This past weekend I participated on a panel at the ECEDHA Conference going on in Austin this week. The panel I was on (that HP sponsored) was focused on the needs of industry and the intersection with education in the electrical and computer engineering fields.
In the discussions, a few expectations of industry on universities and the graduates they generate were expressed:
1) The graduates need to have a solid foundation about how to learn,
2) They need to be malleable, and able to work with others,
3) The universities need to provide a support network that enables graduates to participate in life-long learning
None of this is all that new. There was a great deal of discussion about the role of on-line education and innovative techniques to get the students involved and interacting with each other in their education, not just the professor. During out panel, I pointed out was that there is no need for the interaction with students to wait until they start their freshman year in college, which reminds me I have the FIRST robotics competition coming up in Dallas this coming weekend – that is a good example of outreach to future STEM students.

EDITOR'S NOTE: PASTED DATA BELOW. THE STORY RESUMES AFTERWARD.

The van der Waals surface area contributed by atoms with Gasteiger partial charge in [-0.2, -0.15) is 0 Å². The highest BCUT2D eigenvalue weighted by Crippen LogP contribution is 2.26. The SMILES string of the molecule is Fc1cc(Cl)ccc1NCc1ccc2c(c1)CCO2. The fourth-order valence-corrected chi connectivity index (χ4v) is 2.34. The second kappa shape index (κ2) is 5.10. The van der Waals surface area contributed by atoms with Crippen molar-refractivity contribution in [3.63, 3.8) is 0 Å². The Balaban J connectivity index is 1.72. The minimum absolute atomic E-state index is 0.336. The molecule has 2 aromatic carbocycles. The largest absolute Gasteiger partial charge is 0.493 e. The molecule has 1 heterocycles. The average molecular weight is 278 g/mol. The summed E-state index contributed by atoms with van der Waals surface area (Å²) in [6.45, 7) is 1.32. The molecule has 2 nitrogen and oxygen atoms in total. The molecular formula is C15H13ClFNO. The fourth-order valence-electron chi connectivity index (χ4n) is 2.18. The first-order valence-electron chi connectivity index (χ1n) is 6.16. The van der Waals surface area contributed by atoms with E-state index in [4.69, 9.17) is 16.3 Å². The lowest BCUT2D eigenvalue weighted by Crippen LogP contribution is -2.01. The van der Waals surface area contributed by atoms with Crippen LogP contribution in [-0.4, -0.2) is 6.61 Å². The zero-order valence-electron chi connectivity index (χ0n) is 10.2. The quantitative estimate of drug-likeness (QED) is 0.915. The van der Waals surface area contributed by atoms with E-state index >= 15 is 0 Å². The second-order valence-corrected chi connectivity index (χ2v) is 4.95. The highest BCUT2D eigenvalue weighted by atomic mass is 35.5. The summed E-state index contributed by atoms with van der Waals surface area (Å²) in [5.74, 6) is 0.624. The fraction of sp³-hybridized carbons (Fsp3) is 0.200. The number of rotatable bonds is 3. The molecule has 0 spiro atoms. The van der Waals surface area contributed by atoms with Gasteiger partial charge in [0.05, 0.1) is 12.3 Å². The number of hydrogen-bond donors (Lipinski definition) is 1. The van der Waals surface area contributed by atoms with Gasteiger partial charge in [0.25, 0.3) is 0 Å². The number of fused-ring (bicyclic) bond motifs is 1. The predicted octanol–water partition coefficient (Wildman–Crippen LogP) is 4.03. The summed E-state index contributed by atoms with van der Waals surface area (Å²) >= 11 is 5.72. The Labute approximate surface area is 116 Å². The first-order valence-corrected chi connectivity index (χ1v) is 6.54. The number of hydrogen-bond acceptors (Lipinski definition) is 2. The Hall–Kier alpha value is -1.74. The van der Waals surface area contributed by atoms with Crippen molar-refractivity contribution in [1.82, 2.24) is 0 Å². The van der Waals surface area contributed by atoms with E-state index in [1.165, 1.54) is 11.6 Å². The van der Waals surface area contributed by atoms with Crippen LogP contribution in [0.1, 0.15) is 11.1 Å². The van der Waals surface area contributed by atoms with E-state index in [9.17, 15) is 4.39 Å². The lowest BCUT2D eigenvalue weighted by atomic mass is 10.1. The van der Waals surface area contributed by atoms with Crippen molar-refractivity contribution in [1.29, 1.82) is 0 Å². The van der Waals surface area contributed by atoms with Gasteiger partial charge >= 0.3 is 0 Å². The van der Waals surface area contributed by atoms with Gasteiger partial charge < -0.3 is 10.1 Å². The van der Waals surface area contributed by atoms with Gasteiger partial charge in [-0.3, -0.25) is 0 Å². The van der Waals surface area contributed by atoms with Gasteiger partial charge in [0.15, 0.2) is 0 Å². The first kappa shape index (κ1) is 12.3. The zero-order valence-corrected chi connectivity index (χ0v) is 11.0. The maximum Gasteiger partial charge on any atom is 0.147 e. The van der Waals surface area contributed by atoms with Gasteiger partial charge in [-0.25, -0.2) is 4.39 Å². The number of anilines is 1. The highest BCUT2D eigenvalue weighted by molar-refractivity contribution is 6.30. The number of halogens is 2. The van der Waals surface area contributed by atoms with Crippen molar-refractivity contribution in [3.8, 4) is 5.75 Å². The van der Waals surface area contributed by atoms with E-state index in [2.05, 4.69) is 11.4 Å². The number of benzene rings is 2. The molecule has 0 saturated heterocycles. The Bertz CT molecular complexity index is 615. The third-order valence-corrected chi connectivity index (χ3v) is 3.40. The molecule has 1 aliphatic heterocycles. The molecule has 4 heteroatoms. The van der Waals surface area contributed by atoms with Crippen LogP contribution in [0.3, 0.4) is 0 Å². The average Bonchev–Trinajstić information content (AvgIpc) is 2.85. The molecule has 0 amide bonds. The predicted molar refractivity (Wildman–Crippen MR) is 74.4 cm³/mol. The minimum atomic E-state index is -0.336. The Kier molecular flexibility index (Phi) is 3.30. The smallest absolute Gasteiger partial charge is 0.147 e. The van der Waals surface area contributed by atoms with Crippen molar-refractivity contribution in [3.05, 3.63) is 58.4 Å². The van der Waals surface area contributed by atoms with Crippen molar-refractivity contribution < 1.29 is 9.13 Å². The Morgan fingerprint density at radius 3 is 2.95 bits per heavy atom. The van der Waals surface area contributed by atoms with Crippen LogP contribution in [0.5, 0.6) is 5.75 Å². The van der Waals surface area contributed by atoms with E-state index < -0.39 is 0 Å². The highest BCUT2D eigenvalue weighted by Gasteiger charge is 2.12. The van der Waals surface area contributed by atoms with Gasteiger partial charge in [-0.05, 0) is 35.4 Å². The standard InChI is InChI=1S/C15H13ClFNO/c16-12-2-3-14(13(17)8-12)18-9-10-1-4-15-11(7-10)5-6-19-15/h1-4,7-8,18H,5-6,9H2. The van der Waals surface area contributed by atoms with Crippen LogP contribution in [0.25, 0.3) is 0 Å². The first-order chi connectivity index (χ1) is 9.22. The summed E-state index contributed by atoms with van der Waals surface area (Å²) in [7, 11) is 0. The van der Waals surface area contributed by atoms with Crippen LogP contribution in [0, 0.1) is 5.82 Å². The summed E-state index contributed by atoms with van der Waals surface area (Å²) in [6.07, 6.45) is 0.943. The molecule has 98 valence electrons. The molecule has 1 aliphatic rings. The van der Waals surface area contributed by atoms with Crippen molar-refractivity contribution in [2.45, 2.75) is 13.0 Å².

Clearly there are conflicts in the system that the universities currently live within. That conflict points to the need for innovative techniques to be used.
Although we had a fairly animated discussion, one of the highlights for me was the lunchtime presentation by Gordon Day the president of the IEEE. As part of his discussion he quoted Theodore von Kármán and the best I can do today is paraphrase:
“Science is about understanding the world as it is, engineering is about creating the world of the future…”
This phrase highlights the inter-dependence of these two disciplines and the value they bring to the world.
He went on to talk about his interactions with engineering students from across the globe and the student’s concern if they can have as much impact on mankind as their predecessors. His response was “Is there any shortage of problems?” Which points out one of the major requirements for engineers -- they must be optimistic, since they keep tackling issues that haven’t been addressed before and they believe they can make a difference. Some of the greatest potential to address issues today like electric cars, power generation, power transportation, robotics, controls… all requires the skills of EEs.